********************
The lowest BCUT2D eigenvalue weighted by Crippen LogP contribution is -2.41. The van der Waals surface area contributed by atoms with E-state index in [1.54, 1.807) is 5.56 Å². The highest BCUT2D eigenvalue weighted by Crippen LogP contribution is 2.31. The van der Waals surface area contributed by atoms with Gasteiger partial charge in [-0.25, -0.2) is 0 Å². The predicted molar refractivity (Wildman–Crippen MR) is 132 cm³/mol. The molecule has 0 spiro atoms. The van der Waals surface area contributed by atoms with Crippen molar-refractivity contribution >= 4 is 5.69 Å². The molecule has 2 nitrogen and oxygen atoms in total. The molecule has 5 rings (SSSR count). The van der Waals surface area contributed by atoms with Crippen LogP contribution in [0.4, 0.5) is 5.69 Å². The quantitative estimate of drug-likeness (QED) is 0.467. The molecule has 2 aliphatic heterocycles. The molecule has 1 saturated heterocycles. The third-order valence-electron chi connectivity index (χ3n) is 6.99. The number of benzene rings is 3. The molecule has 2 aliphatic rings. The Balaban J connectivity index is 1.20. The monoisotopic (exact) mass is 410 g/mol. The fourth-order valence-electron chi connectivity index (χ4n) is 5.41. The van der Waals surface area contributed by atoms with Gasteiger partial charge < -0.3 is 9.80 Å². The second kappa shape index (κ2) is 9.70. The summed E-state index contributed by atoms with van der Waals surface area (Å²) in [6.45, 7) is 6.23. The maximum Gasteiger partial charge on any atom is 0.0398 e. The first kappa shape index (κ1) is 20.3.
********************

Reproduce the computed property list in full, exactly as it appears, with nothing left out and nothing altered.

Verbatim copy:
The lowest BCUT2D eigenvalue weighted by Crippen LogP contribution is -2.41. The van der Waals surface area contributed by atoms with E-state index in [1.54, 1.807) is 5.56 Å². The highest BCUT2D eigenvalue weighted by Crippen LogP contribution is 2.31. The van der Waals surface area contributed by atoms with Gasteiger partial charge in [-0.25, -0.2) is 0 Å². The predicted molar refractivity (Wildman–Crippen MR) is 132 cm³/mol. The molecule has 0 spiro atoms. The van der Waals surface area contributed by atoms with Crippen molar-refractivity contribution >= 4 is 5.69 Å². The molecule has 2 nitrogen and oxygen atoms in total. The molecule has 5 rings (SSSR count). The van der Waals surface area contributed by atoms with Crippen LogP contribution in [0.4, 0.5) is 5.69 Å². The quantitative estimate of drug-likeness (QED) is 0.467. The molecule has 2 aliphatic heterocycles. The molecule has 1 saturated heterocycles. The third-order valence-electron chi connectivity index (χ3n) is 6.99. The number of benzene rings is 3. The molecule has 2 aliphatic rings. The Balaban J connectivity index is 1.20. The monoisotopic (exact) mass is 410 g/mol. The fourth-order valence-electron chi connectivity index (χ4n) is 5.41. The van der Waals surface area contributed by atoms with Gasteiger partial charge < -0.3 is 9.80 Å². The second kappa shape index (κ2) is 9.70. The summed E-state index contributed by atoms with van der Waals surface area (Å²) in [6.45, 7) is 6.23. The maximum Gasteiger partial charge on any atom is 0.0398 e. The first kappa shape index (κ1) is 20.3.